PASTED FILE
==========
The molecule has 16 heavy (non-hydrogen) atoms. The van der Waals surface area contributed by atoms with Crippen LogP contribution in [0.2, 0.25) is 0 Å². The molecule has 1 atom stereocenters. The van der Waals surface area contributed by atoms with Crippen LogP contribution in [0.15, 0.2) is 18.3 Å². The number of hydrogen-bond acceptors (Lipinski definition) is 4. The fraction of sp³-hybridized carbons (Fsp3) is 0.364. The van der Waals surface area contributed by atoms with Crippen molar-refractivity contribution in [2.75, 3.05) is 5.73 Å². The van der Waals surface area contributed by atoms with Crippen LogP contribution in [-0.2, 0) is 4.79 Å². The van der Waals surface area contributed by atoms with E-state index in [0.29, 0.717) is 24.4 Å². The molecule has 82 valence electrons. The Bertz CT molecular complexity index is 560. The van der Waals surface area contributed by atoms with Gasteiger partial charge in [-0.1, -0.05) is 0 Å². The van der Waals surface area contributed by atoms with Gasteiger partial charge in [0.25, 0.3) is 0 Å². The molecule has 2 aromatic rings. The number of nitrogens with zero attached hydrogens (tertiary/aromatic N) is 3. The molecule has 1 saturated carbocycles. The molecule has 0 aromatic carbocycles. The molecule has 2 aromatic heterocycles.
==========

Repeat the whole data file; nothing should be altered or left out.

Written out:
The molecule has 16 heavy (non-hydrogen) atoms. The van der Waals surface area contributed by atoms with Crippen LogP contribution in [0.2, 0.25) is 0 Å². The molecule has 1 atom stereocenters. The van der Waals surface area contributed by atoms with Crippen LogP contribution in [0.15, 0.2) is 18.3 Å². The number of hydrogen-bond acceptors (Lipinski definition) is 4. The fraction of sp³-hybridized carbons (Fsp3) is 0.364. The van der Waals surface area contributed by atoms with Crippen molar-refractivity contribution in [2.75, 3.05) is 5.73 Å². The van der Waals surface area contributed by atoms with Crippen LogP contribution in [-0.2, 0) is 4.79 Å². The van der Waals surface area contributed by atoms with E-state index in [0.29, 0.717) is 24.4 Å². The molecule has 82 valence electrons. The Bertz CT molecular complexity index is 560. The van der Waals surface area contributed by atoms with Gasteiger partial charge in [-0.1, -0.05) is 0 Å². The van der Waals surface area contributed by atoms with Gasteiger partial charge in [0.25, 0.3) is 0 Å². The molecule has 2 aromatic rings. The number of nitrogens with zero attached hydrogens (tertiary/aromatic N) is 3. The molecule has 1 saturated carbocycles. The molecule has 0 aromatic carbocycles. The molecule has 2 aromatic heterocycles.